25 Oct 2021 Where Does Last Week's Data Deluge Leave the MPC?

  • Markets are pricing-in a 65bp rise in Bank Rate by March and expect the first hike to come next week...
  • ...But falling consumer confidence, low pay settlements and rising Covid cases strengthen the case for patience.
  • November is "live", but markets' conviction is too strong; potential swing voters on the MPC have been very

Samuel Tombs (UK Economist)U.K.

20 Oct 2021 Backdrop of Rising Borrowing Costs Will Force Mr. Sunak to be Cautious

  • The OBR likely will revise smaller its "scarring" estimate only to 2.5% of GDP, from 3.0% previously.
  • The resulting uplift to future tax revenues will be offset by higher projections for interest payments.
  • Mr. Sunak will have little, if any, headroom in meeting his target for a balanced current budget in three years' time.

Samuel Tombs (UK Economist)U.K.

13 Oct 2021 Solid Q3 Labour Data Won't Suffice for the MPC to Pull the Trigger

  • The labour market continued to tighten in Q3, but employment and hours still were below their potential.
  • Labour supply likely has increased much more than labour demand in Q4, now that the CJRS has ended.
  • Unit wage costs were kept in check by a productivity rebound; rising labour supply will cool wage growth in Q4.

Samuel Tombs (UK Economist)U.K.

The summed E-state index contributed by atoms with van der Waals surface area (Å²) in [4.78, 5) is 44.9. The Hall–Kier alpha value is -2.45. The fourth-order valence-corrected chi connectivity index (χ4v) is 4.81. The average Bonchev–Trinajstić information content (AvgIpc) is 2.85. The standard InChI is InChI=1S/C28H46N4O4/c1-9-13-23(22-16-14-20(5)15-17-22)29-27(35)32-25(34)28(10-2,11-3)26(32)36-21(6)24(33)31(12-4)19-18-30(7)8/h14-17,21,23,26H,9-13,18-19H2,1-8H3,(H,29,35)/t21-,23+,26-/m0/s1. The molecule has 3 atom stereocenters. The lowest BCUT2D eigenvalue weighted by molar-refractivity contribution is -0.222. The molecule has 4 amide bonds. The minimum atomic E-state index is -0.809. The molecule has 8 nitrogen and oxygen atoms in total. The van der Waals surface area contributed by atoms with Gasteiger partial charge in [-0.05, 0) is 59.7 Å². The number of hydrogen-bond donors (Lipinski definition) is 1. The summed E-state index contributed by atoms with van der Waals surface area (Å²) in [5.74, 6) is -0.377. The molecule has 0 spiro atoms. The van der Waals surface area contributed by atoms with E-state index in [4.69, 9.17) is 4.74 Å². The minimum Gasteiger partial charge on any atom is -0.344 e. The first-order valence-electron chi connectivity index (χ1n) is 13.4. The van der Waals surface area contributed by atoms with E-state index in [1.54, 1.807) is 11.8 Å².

29 Sept 2021 Will the Data to Support a Rate Hike be Available by December

  • The MPC won't hike Bank Rate until it has assessed the impact of the closure of the furlough scheme.
  • It will have October's Labour Force Survey data to hand at its meeting on December 16...
  • ...But that wouldn't allow time to prepare the public, as usual; February is the earliest practical lift-off date.

Samuel Tombs (UK Economist)U.K.

23 Sept 2021 Underlying Wage Growth will Slow, Easing the Pressure on the MPC

  • The ONS estimates that underlying year-over-year growth in wages was between 3.6% and 5.1% in July...
  • ...We expect an increase in labour market slack, post-furlough, to push this rate down to about 3.2%.
  • Employers will pass on higher NICs rates to staff, while public sector pay will rise only modestly next year.

Samuel Tombs (UK Economist)U.K.

22 Sept 2021 The OBR Likely Won't Gift Mr. Sunak Much Rosier Economic Forecasts

  • Public borrowing in August was only slightly below the OBR's forecast; interest payments are picking up.
  • We think the OBR will revise its long-term "scarring" estimate only to 2.5%, from 3.0% previously...
  • ...The workforce has continued to contract this year, confounding the OBR's hopes of a rebound.

Samuel Tombs (UK Economist)U.K.

21 Sept 2021 Households will be Hurt by Q4's 1.5% Drop in Disposable Income

  • August's drop in retail sales was broad-based; the recovery in overall spending now is sluggish.
  • Real disposable income will drop by 1.5% q/q in Q4, as employment falls, inflation soars, and benefits are cut.